By Abdoulie John

The Gambia’s Attorney General and Justice Minister stated that “a preliminary review of the report highlights a catalogue of errors that led to the Faraba Banta fatal incident.” Aboubacarr Tambadou blamed lack of consultations, mistrust and a lack of coordination among all stakeholders as the main problem.

Minister Aboubacarr Tambadou made the statement on Monday at State House where President Adama Barrow received the report of the Faraba Banta Commission of Inquiry. Tambadou commended President Barrow for establishing an independent and impartial Commission to look into the Faraba incident which claimed three lives and destroyed properties. He also thanked the Inquiry Panel for coming up with such a report within a very short time.

Police Intervention Unit forces on June 18 clashed with protesters resulting to the shooting to deaths of three protesters. The tragic incident raised serious concerns in post-Jammeh Gambia, with the international community calling on the Barrow government to launch an independent inquiry into the matter.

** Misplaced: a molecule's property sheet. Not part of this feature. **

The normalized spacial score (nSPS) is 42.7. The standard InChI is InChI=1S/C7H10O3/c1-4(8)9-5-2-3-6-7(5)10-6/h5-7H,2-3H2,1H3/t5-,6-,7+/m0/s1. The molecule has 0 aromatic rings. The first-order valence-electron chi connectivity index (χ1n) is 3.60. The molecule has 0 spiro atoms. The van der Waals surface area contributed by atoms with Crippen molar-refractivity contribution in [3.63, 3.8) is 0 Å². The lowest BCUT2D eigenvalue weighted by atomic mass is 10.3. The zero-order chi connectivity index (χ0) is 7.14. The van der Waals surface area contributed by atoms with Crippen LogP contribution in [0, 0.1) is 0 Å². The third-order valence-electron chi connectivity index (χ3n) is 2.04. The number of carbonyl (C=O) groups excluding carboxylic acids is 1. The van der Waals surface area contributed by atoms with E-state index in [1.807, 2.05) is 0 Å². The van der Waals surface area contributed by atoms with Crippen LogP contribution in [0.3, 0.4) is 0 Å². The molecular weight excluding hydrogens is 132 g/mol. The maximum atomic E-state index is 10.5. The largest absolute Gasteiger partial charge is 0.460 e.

“Allow me to once again congratulate the Commission for taking up the challenging task and finally submit an impartial report for peace and justice to prevail,” President Barrow said after receiving the much-awaited report from the Chair of the five-member panel Lawyer Emmanuel Joof.

President Barrow lauded the inquiry exercise. He said the Inquiry Panel’s engagement of other communities with similar problems was meaningful since it would ensure that appropriate action is taken to avoid recurrence of similar incidents in the country

“The fact that the Commission took all the necessary procedures to get the facts and came to a conclusion, provide the basis for us to establish the truth about what led to such an unfortunate incident that resulted in the loss of lives, injuries and damage to properties,” he remarked.

The Faraba Banta Inquiry Panel Chairman, Lawyer Emmanuel D.Joof, handed the report to the President, hoping their findings and recommendations would be valuable. The Commission, Lawyer Joof said, had conducted site-visits at the mining sites, the gardens, and the rice-fields. It also held public hearings which allowed at least 85 people, including businessman Julakay and some members of the Police high command. The former and currwcu Inspector General of Police both testified before the Commission.

Lawyer Joof said commissioners also visited Gunjur and Sanyang where communities are on the frontline, fighting to end ‘environmental disasters’ in their respective areas.

“We really had fruitful discussions with these communities,” Lawyer Joof stated.

Ends

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